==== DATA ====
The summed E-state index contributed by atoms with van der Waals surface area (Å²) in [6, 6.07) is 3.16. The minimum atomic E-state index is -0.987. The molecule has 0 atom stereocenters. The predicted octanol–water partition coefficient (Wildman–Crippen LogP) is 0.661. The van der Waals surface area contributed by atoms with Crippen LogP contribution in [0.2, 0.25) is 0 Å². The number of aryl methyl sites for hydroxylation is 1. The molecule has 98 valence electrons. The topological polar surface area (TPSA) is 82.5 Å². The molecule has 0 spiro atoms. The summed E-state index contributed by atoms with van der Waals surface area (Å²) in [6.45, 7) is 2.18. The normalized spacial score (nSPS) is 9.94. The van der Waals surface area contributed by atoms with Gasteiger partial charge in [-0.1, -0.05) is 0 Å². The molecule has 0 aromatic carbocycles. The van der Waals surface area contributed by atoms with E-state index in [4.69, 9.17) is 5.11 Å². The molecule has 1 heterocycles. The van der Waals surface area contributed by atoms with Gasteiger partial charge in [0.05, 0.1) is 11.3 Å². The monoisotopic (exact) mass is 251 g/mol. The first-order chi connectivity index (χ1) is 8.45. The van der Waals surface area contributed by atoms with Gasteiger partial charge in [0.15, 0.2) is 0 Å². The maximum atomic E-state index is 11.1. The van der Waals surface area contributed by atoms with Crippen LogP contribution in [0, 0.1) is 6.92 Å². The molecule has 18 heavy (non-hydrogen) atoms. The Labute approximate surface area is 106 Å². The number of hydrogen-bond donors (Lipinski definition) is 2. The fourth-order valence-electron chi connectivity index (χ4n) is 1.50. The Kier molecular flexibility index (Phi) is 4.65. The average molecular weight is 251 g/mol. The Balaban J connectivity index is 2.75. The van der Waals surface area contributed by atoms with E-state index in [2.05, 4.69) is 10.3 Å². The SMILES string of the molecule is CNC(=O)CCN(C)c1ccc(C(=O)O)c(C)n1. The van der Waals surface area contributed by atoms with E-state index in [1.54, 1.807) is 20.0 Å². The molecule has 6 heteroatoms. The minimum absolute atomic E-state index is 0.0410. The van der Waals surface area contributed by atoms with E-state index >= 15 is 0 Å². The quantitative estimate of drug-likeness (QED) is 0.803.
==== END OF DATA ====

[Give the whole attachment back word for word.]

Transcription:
The summed E-state index contributed by atoms with van der Waals surface area (Å²) in [6, 6.07) is 3.16. The minimum atomic E-state index is -0.987. The molecule has 0 atom stereocenters. The predicted octanol–water partition coefficient (Wildman–Crippen LogP) is 0.661. The van der Waals surface area contributed by atoms with Crippen LogP contribution in [0.2, 0.25) is 0 Å². The number of aryl methyl sites for hydroxylation is 1. The molecule has 98 valence electrons. The topological polar surface area (TPSA) is 82.5 Å². The molecule has 0 spiro atoms. The summed E-state index contributed by atoms with van der Waals surface area (Å²) in [6.45, 7) is 2.18. The normalized spacial score (nSPS) is 9.94. The van der Waals surface area contributed by atoms with Gasteiger partial charge in [-0.1, -0.05) is 0 Å². The molecule has 0 aromatic carbocycles. The van der Waals surface area contributed by atoms with E-state index in [4.69, 9.17) is 5.11 Å². The molecule has 1 heterocycles. The van der Waals surface area contributed by atoms with Gasteiger partial charge in [0.05, 0.1) is 11.3 Å². The monoisotopic (exact) mass is 251 g/mol. The first-order chi connectivity index (χ1) is 8.45. The van der Waals surface area contributed by atoms with Gasteiger partial charge in [0.15, 0.2) is 0 Å². The maximum atomic E-state index is 11.1. The van der Waals surface area contributed by atoms with Crippen LogP contribution in [0, 0.1) is 6.92 Å². The molecule has 18 heavy (non-hydrogen) atoms. The Labute approximate surface area is 106 Å². The number of hydrogen-bond donors (Lipinski definition) is 2. The fourth-order valence-electron chi connectivity index (χ4n) is 1.50. The Kier molecular flexibility index (Phi) is 4.65. The average molecular weight is 251 g/mol. The Balaban J connectivity index is 2.75. The van der Waals surface area contributed by atoms with E-state index in [2.05, 4.69) is 10.3 Å². The SMILES string of the molecule is CNC(=O)CCN(C)c1ccc(C(=O)O)c(C)n1. The van der Waals surface area contributed by atoms with E-state index in [1.54, 1.807) is 20.0 Å². The molecule has 6 heteroatoms. The minimum absolute atomic E-state index is 0.0410. The van der Waals surface area contributed by atoms with E-state index >= 15 is 0 Å². The quantitative estimate of drug-likeness (QED) is 0.803.